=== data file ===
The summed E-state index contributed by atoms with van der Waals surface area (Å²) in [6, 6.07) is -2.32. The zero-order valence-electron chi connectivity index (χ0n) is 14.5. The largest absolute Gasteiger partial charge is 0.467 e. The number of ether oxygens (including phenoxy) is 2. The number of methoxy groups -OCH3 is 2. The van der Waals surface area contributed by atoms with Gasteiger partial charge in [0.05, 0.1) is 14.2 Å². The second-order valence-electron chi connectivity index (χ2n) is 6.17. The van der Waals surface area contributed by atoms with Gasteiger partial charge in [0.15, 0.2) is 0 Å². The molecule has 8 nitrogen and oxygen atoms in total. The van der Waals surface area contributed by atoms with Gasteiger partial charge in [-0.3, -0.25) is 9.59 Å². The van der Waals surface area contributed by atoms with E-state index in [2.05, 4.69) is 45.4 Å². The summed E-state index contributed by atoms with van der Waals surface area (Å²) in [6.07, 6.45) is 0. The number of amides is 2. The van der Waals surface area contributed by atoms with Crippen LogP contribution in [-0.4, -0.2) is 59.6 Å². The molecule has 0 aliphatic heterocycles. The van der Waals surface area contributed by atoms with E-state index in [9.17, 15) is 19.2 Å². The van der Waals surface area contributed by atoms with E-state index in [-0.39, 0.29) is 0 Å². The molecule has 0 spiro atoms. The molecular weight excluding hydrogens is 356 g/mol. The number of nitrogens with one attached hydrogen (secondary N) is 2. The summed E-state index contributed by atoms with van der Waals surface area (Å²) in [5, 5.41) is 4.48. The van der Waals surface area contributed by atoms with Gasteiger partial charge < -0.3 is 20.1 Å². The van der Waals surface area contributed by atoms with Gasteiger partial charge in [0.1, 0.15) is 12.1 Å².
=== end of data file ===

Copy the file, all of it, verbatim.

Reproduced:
The summed E-state index contributed by atoms with van der Waals surface area (Å²) in [6, 6.07) is -2.32. The zero-order valence-electron chi connectivity index (χ0n) is 14.5. The largest absolute Gasteiger partial charge is 0.467 e. The number of ether oxygens (including phenoxy) is 2. The number of methoxy groups -OCH3 is 2. The van der Waals surface area contributed by atoms with Gasteiger partial charge in [0.05, 0.1) is 14.2 Å². The second-order valence-electron chi connectivity index (χ2n) is 6.17. The van der Waals surface area contributed by atoms with Gasteiger partial charge in [0.15, 0.2) is 0 Å². The molecule has 8 nitrogen and oxygen atoms in total. The van der Waals surface area contributed by atoms with Gasteiger partial charge in [-0.3, -0.25) is 9.59 Å². The van der Waals surface area contributed by atoms with E-state index in [2.05, 4.69) is 45.4 Å². The summed E-state index contributed by atoms with van der Waals surface area (Å²) in [6.07, 6.45) is 0. The number of amides is 2. The van der Waals surface area contributed by atoms with Crippen LogP contribution in [-0.4, -0.2) is 59.6 Å². The molecule has 0 aliphatic heterocycles. The van der Waals surface area contributed by atoms with E-state index in [9.17, 15) is 19.2 Å². The van der Waals surface area contributed by atoms with E-state index in [-0.39, 0.29) is 0 Å². The molecule has 0 spiro atoms. The molecular weight excluding hydrogens is 356 g/mol. The number of nitrogens with one attached hydrogen (secondary N) is 2. The summed E-state index contributed by atoms with van der Waals surface area (Å²) in [5, 5.41) is 4.48. The van der Waals surface area contributed by atoms with Gasteiger partial charge < -0.3 is 20.1 Å². The van der Waals surface area contributed by atoms with Gasteiger partial charge in [0.1, 0.15) is 12.1 Å².